5.1. Precessional Motion
Probably the easiest point to start an understanding of NMR is by looking at the motion of a spinning particle in a field. Consider a child's spinning top. If it is placed spinning so that one end of its axis is pivoted, then the mass of the top acts with the earth's gravitational field and the reaction of the pivot to form a couple which tends to rotate the spinning angular momentum vector downwards (FIG. 6). Since however angular momentum is conserved, a couple is produced which causes the top to make a precessional motion about its pivot.
Expressing this in mathematical notation, and using the symbols from the diagram (note that bold type refers to vector quantities), a torque is caused by gravity acting on the mass of the top:
Here the symbol x is the vector cross product. This torque acts on the gyroscope whose angular momentum is L to modify it, so that:
In a short time t the angular momentum of the gyroscope is modified by a small amount AL acting perpendicularly to L. The precessional angular velocity of the gyroscope, which is the rate at which its axis rotates about the z co-ordinate, may now be derived:
OP = Since we are looking at a small change in AL << L, the small angle A$ is
AL =At Lsin0 Lsin0 A$=-=
and the precessional velocity from equation 6 above is
A+ = 0 =-=At Lsin8 (7)
Substituting for z from equation 4, we obtain an expression for the magnitude of the angular velocity of the precessional motion: This tells us that the precessional angular velocity is proportional to the force due to the field (mg) and inversely proportional to the body's angular momentum.
The NMR phenomenon is analogous. A spinning charge (in the simplest case a proton, the nucleus of a hydrogen atom) if placed in a magnetic field precesses about the field. The spin vector representing angular momentum may be either directed with or against the magnetic field: the two directions possible with hydrogen represent two different energy states. Evaluation of the concentration of hydrogen is undertaken by stimulating a proportion of the nuclei into the higher energy state with a radio frequency electromagnetic pulse and then examining the energy released as they decay into the lower state. The following paragraphs provide a mathematical statement of the effect so that it may be quantified.
Firstly, a rotating charge has a magnetic moment : m=yI (10)
in which m is the magnetic moment, and I the angular momentum, and l/gamma the gyromagnetic ratio. In classical physics, y is e/2m where e is the charge and m the mass of the particle.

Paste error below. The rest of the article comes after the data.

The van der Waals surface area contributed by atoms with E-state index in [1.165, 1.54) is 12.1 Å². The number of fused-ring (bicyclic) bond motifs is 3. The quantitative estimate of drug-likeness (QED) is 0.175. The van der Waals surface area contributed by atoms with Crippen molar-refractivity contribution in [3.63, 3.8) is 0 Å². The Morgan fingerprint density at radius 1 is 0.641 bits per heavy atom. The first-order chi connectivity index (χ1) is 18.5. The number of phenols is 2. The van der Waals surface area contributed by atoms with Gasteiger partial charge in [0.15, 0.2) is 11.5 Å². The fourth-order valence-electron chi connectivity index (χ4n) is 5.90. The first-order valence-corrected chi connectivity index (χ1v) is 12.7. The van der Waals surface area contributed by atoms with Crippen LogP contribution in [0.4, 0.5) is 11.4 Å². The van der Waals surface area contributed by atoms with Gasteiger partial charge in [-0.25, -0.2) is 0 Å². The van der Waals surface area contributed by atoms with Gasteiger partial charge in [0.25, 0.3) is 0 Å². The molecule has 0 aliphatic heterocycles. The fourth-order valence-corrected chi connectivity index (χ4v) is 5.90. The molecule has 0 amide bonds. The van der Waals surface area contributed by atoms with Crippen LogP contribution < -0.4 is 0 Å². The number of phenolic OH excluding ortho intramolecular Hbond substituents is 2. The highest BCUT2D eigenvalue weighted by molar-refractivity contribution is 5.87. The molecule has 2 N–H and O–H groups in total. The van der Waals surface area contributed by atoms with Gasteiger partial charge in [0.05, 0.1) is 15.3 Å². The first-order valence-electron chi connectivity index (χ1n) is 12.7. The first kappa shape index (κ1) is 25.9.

If the rotating charge is placed in a magnetic field of strength B, the field causes a torque which makes the particle's magnetic moment and, as a result, also its momentum vector, precess about the direction of the field. The rate of change of the particle's momentum then is given by Now substitute in equation 10 to yield In the steady state, the precession continues indefinitely with an angular velocity given by 63=-yB (13)
This expression has the same form as that of the expression which we derived for a spinning top. In this case the precessional velocity is proportional to the strength of the applied magnetic field.
We now may briefly extend our view to include a quantum mechanical description of the motion. In this view, energy states and angular momentum are discrete rather than a continuum of values. In the case of a hydrogen nucleus, the permitted values of the spin quantum numbers are +-&, representing spin vectors with and against the magnetic field. The respective energy states are E = + y AlBl (14)
AE = yAlBl (15)
where A is 27ch and h is Plank's constant. The separation of the levels is These expressions describe the precession of the momentum vector in terms of a fixed system of 'Laboratory Co-ordinates'. We could instead describe the equations in terms of some other set of co-ordinates. It will turn out to be easier to understand the origin of the later expressions and visualize the processes if we transform equation 12, which is known as the Larmor Equation, into a rotating co-ordinate system.
As a first step, consider a vector A which is fixed in a co-ordinate system which is rotating with angular frequency 0,. This is shown pictorial form in FIG. 7. In time 6t, its end point is displaced by an amount 6A, so that in terms of the fixed co-ordinate system
6A = (oGt)Asine = (o,xA)Gt lim (6A/6t) =dA/dt =( o,x A) (16)
and the velocity of A in the fixed system is (17)
&-to If now A is not fixed in the rotating system, but is itself moving at a velocity DAIDt, its velocity in the laboratory co-ordinate system is dA/dt = DA/Dt +(o,xA) (18)
Note that the newly introduced notation of the form DADt refers to a separate differentiation operation. Using the form of expression shown in equation 18, we may rewrite the precessional motion as dm/dt = Dm/Dt + (O xm) (19)
and now substituting this result into equation 12 we obtain
Dm/Dt = y m XB -(a xm)
= ym xB+m xw
= ym x( B+y)
This expression demonstrates that in a rotating co-ordinate system, the body is subjected to an apparent magnetic field given by (B,,,=B+wly), and that the apparent rotational velocity is decreased by the velocity of rotation of the co-ordinate system. We may now remove terms which become constant in the rotating reference frame.
5.2. Resonant Motion